This article discusses features added to frevvo 6 that enable creation of accessible forms and workflows.
What does accessibility mean?
Accessibility is the ability for users with visual and/or motor impairments to interact with an application. More and more organizations require this and it is a must for any public facing application. Most importantly, it’s just the right thing to do.
For those with visual impairments, applications need to verbally communicate the content being displayed. At a high level this can be broken down into 2 requirements. First is providing a way for visually impaired users to quickly discover the general structure of what is displayed and navigate. In the web space, pages must be constructed in a manner that enables assistive technologies to present this overview and allow users to drill into areas as needed. Second is providing the right auditory cues when users interact with an application so they can grasp context (where they are) and how their actions have altered what is displayed. For example, if a user has changed a form field value to something invalid, visual cues are insufficient.
Accessibility is also about serving people with motor skill issues. For applications used on a laptop or desktop, this requirement distills down to supporting keyboard only interactions. These keyboard interactions should be standard and intuitive or clearly described if a more complex interaction is necessary.
Implementing Accessible Web Applications
Creating Accessible Forms with frevvo
The first order of business is to open the form or flow in the frevvo designer and check off the Accessible property:
Some existing user interface behaviors in frevvo needed to change to support accessibility. One example is the signature control. Accessible forms must not require mouse interaction so a signature control now includes a way for users to type their name in addition to writing with a trackpad, stylus or mouse. Rather than just globally change the signature control to include the typing option, we wanted to protect existing behavior and allow designers to explicitly enable accessibility.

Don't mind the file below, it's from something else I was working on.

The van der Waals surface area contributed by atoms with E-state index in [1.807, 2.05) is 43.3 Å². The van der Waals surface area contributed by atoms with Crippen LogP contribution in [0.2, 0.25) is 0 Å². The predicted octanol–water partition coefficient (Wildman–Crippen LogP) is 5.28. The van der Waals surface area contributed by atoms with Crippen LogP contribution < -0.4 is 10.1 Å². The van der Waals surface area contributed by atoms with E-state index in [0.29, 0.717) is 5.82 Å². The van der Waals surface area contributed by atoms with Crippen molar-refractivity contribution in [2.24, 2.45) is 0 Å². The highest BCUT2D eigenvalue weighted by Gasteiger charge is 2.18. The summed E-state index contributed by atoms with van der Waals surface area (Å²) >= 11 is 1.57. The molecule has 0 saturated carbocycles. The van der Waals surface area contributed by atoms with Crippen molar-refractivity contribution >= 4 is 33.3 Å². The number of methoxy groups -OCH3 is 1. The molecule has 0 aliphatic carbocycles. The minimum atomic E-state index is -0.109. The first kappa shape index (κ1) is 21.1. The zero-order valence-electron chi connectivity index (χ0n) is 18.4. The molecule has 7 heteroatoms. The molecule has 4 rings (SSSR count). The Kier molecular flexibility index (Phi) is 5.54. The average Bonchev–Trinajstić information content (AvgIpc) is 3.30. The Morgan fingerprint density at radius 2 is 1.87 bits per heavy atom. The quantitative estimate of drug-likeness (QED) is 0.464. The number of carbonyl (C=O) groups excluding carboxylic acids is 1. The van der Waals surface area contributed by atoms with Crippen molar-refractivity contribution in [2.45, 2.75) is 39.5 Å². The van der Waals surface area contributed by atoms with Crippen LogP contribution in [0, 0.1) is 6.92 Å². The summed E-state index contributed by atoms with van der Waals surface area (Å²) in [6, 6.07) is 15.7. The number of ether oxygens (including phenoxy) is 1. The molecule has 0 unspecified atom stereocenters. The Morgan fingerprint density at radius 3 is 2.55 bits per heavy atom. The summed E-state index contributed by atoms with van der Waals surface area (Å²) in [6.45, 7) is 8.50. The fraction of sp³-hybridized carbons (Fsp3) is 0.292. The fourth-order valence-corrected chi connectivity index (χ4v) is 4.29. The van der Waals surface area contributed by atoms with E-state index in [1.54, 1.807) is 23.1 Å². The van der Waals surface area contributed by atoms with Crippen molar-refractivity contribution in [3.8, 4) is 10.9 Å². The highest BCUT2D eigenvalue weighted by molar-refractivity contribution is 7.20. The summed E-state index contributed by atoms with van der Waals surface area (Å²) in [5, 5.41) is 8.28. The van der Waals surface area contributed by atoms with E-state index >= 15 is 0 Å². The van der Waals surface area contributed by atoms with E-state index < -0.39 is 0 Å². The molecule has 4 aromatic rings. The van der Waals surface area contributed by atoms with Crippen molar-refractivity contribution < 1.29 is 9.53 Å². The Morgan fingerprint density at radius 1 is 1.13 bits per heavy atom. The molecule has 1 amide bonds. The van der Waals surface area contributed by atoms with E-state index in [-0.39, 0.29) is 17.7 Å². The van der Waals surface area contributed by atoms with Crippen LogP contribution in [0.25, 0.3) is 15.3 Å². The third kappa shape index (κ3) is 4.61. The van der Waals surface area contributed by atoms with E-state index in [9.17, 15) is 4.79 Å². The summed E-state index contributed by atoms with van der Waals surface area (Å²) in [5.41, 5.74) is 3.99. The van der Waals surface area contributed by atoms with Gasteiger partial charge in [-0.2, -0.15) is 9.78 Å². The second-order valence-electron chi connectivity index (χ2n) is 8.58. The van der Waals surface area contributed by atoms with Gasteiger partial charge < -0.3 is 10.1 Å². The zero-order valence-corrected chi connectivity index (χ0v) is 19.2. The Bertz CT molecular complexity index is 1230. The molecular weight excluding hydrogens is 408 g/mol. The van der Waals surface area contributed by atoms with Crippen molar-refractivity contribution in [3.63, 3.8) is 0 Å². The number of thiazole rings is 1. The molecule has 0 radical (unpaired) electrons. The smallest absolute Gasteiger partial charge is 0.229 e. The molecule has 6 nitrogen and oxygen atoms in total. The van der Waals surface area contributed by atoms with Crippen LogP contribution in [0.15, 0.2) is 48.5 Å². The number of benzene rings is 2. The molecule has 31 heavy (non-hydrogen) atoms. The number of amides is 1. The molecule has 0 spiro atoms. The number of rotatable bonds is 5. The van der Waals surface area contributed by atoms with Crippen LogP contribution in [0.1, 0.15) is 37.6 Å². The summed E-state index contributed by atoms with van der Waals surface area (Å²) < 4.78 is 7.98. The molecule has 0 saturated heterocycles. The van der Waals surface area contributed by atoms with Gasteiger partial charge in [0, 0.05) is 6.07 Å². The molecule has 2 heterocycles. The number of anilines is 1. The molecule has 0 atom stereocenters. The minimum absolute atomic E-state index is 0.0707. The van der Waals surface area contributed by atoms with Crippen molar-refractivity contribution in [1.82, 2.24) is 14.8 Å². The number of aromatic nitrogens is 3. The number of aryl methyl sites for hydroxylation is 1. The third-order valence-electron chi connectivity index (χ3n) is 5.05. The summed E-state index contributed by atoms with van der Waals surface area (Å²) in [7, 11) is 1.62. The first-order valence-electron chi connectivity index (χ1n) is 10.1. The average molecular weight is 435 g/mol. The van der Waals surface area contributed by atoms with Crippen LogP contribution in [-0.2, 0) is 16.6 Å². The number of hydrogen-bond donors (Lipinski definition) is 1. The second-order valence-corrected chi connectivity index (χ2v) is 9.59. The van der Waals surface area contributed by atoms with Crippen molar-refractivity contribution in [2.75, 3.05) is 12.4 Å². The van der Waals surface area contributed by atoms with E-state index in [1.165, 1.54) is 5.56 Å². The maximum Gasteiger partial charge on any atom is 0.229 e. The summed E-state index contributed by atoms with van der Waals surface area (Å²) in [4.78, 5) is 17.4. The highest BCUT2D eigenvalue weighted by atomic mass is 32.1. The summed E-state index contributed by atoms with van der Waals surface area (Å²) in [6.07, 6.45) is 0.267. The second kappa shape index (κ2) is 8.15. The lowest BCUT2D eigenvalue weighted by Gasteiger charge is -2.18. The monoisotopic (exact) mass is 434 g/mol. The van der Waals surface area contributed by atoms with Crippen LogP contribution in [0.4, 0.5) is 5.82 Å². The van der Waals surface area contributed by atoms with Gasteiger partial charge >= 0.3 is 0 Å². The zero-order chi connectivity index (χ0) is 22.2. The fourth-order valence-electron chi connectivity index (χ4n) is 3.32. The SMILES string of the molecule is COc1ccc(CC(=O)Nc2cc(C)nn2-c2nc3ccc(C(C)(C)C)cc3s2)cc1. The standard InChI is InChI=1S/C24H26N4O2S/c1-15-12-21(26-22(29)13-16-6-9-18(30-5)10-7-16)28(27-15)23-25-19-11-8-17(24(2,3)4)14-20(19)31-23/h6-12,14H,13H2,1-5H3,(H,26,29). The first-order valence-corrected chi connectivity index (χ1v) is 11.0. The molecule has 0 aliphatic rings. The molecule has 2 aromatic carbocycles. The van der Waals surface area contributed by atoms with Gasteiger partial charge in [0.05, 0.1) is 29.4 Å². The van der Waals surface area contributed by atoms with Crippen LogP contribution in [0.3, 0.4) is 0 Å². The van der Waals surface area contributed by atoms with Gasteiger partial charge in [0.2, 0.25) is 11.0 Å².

Checking off the accessible property will accomplish most of the heavy lifting needed to make your forms accessible however the designer still must play a role in creating a fully accessible form. For example, WCAG requires images and videos to have an alternate text description that can be read to users with visual impairments. In frevvo, these controls have an Alt Text property that the designer can use for this purpose. Another example is specifying values for a table’s summary property and a link’s title property. Using the existing hint and help properties can also go a long way to making your form accessible. Forms with lots of nested controls (like a table within a section within a tab) while WCAG compliant will create a more challenging experience for impaired users. Keep things simple and consider using workflows to break up one very large form into multiple steps. These are just some examples of what form designers must consider.
There are lots of tools for inspecting html and producing suggestions on what your markup should look like. But the only way to truly test is to get comfortable with assistive technology, close your eyes and test out your forms. frevvo forms were beta tested by users with visual impairments and their input was invaluable. It is very important that you test your forms for accessibility especially since the form designer must play a role.
Accessibility is a key requirement for modern web applications that is sometimes overlooked and can be difficult for organizations to achieve. With frevvo 6, forms and workflows can be designed to satisfy this important requirement.